The thing acting out the verb in a (simple) sentence is the subject. The thing being acted on is the object.
The girl (subject - nominative case) pets the dog (object - accusative case).
When the verb is doing something to it, as in this sentence, the cheese is being eaten, so it is the object.
Ask "Who?" or "What?" after the verb. (Eats what? Cheese- so cheese is the direct object)
Der - den Das - das Die - die Plural: Die - die
These are the 1st (subject, nominative case) and 4th (object, accusative case) case. Wait for the 2nd (genitive case) and 3rd (dative case). ;)
I thought "Kase" meant cat. Therefore, I thought it was going to say "A woman is eating a cat". I was disappointed =(
Yeah but remember the umlaut (the 2 dots) ontop of the a. That makes it totally different. The german word for cat is katze. They are also different genders, kaese being male and katze being female.
Eine Frau isst den Kase. Eine Frau --> Substantive Isst --> Verb Den Kase --> Object
- why "kase" is the object?
because its the target of the phrase. ex: if it was "the cheese is good"/"DER Kase is gut.", Kase could be the subject.
why "Den" and not "Der"?
- because it is following a object.
I put 'a woman is eating cheese' and it marked it wrong! - it said I had used the plural form of woman. I don't understand!
There's a definite article in the German ("den"), so you need "the" in the English translation.
I put woman and it said I got it wrong. It aays Frau so i put that but its lady??
You use it when a masculine noun is the object of the sentence, as in the verb is doing something to it.
It said I needed to say One woman instead of A woman. How am I to know when to translate it differently?
Because you do not learn the numbers lesson until later and they want you to focus on what the current lesson is.
Feminine, neuter, and plural nouns are the same in the accusative as in the nominative.
die Katze sieht die Maus (feminine)
das Mädchen sieht das Messer (neuter)
die Männer essen die Äpfel (plural)
Not sure what you are asking. Ä / ä is just a letter in the alphabet; it's not a word by itself.
If so.. why is it "Der Mann ist das Brot" instead of "Der Mann ist den Brot"!!
First: it is "isst" (eats), not "ist" (is). ;) Second: the accusative (4th) case of "das" is "das", not "den".
So: der - den das - das die - die die - die (plural)
I put "A women eats the cheese" and it marked me for "women" and replaced it with "lady", is there a difference between them?
You combined the indefinite article [for non-specific singular nouns] 'a' with the plural 'women'. 'Eine Frau' is singular: 'a woman'. This is the reason your answer wasn't accepted, though Duo's preference for 'lady' is odd.
'Woman' is the primary meaning of 'Frau', but it can also be translated as 'female', 'Mrs./Ms./Miss' or 'lady'. However, 'Dame' is the more appropriate -- and far more polite -- word for 'lady'.
Technically yes, I think so. But I don't think you would say "a wife" in English, it would always be "my wife" / "your wife" / "his wife" etc.
I reckon it's uncommon but still grammatically correct (for example, "I'm looking for a wife").
Frau was woman in earlier lessons. But now frau became lady. I belive better to leave from this app. Expecting others response as well.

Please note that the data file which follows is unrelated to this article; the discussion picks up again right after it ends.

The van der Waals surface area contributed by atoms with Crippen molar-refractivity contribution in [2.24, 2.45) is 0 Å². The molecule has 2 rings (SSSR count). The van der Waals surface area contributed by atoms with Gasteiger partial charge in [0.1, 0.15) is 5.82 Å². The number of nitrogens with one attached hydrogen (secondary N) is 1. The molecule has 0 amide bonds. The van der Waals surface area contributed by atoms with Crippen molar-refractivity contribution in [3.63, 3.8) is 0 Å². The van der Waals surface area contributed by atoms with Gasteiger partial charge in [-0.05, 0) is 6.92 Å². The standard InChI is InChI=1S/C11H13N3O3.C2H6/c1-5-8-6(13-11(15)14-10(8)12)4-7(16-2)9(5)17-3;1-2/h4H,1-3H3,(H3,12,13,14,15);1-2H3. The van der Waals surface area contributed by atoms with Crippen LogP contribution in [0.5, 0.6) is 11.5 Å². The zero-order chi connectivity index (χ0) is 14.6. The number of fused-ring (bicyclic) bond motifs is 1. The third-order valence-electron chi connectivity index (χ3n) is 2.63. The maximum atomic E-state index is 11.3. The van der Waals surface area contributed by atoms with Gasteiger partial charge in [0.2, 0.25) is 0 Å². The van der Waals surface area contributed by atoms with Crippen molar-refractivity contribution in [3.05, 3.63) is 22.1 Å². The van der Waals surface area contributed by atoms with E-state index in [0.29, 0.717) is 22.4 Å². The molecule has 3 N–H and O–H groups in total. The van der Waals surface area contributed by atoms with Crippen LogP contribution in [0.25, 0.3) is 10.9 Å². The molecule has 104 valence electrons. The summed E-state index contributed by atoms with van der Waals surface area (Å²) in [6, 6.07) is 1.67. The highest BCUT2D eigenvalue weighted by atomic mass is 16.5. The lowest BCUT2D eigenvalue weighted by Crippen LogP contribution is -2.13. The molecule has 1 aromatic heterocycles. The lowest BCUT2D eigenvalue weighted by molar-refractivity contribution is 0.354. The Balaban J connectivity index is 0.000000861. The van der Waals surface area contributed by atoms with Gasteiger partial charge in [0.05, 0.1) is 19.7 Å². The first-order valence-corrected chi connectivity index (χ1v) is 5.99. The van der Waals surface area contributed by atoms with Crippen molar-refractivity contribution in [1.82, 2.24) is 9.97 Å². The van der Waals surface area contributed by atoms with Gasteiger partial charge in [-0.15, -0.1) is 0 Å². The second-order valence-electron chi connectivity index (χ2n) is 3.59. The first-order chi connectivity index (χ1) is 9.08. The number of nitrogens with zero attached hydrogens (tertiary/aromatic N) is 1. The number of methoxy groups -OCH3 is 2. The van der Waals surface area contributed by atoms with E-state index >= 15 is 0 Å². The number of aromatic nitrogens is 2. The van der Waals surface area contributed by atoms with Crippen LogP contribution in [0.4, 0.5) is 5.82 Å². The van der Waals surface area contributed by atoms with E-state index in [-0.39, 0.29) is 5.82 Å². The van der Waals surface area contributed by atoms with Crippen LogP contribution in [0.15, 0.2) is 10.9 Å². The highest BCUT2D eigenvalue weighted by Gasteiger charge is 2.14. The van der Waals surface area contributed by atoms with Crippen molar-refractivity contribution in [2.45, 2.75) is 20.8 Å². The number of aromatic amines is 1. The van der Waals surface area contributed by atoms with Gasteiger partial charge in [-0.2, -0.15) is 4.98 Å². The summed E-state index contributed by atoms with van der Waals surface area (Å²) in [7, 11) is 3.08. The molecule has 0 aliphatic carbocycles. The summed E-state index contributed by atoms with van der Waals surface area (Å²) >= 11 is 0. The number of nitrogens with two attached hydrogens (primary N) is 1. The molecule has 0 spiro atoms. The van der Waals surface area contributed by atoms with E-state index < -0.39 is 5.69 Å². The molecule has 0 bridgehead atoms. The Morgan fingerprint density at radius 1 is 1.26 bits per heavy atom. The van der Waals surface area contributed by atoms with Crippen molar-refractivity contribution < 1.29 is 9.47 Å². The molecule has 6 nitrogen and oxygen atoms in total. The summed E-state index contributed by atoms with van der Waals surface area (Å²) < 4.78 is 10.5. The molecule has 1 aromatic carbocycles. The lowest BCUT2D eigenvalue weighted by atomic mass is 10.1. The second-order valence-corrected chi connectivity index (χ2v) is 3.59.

Frau is still translated both as lady and woman. But you have to be careful about typing womAn and not womEn.
In this sentence, you DO need the definite article the. Den Käse = 'the cheese', not just cheese generally.
why can't it be THE woman is eating the cheese instead of A woman is eatinv the cheese? What's the difference?
Roughly: "the woman" is a woman who is known to the listener -- perhaps because you had spoken about her already.
"a woman" is a woman who has not been spoken about before. She is new to the conversation. Her identity is perhaps not important.
The distinction between eine Frau and die Frau in German is similar to that between "a woman" and "the woman" in English.
I didn't see this question anywhere below, but why is it "one" woman instead of "a" woman? I got it wrong for writing "a woman".
There are accepted sentences that use "a woman" and others that use "one woman".
Both are reasonable translations of eine Frau.
Is it glitching for anyone else? I am writing "a woman is eating the cheese" but it keeps telling me i am wrong but correct at the same time.
it keeps telling me i am wrong but correct at the same time.
Is it telling you something about "another correct answer: [exactly what you wrote]"? If so, try to ignore that and just consider it a kind of "well done, you got it correct."
It has nothing to do with the subject, Mann or Frau. Rather, use of the indefinite article (in the English translation) depends on what they’re eating. “Apple” is a countable singular noun that starts with a vowel, and takes the article “an”. “Cheese” is an uncountable noun that starts with a consonant, and takes no indefinite article at all.
isst can mean "eats" or "is eating" -- German doesn't make that difference.
So you can translate Die Frau isst einen Apfel as "the woman eats an apple" (every day) or "the woman is eating an apple" (right now).
How is there a distinction between "A woman eats the cheese" and "A woman is eating the cheese" in this German sequence of words. Aren't they interchangeable?
Yes, the German sentence -- in the absense of context, like here -- could translate to either of those English sentences.
"Isst" also means "is having" as well as "is eating"? When was I taught this?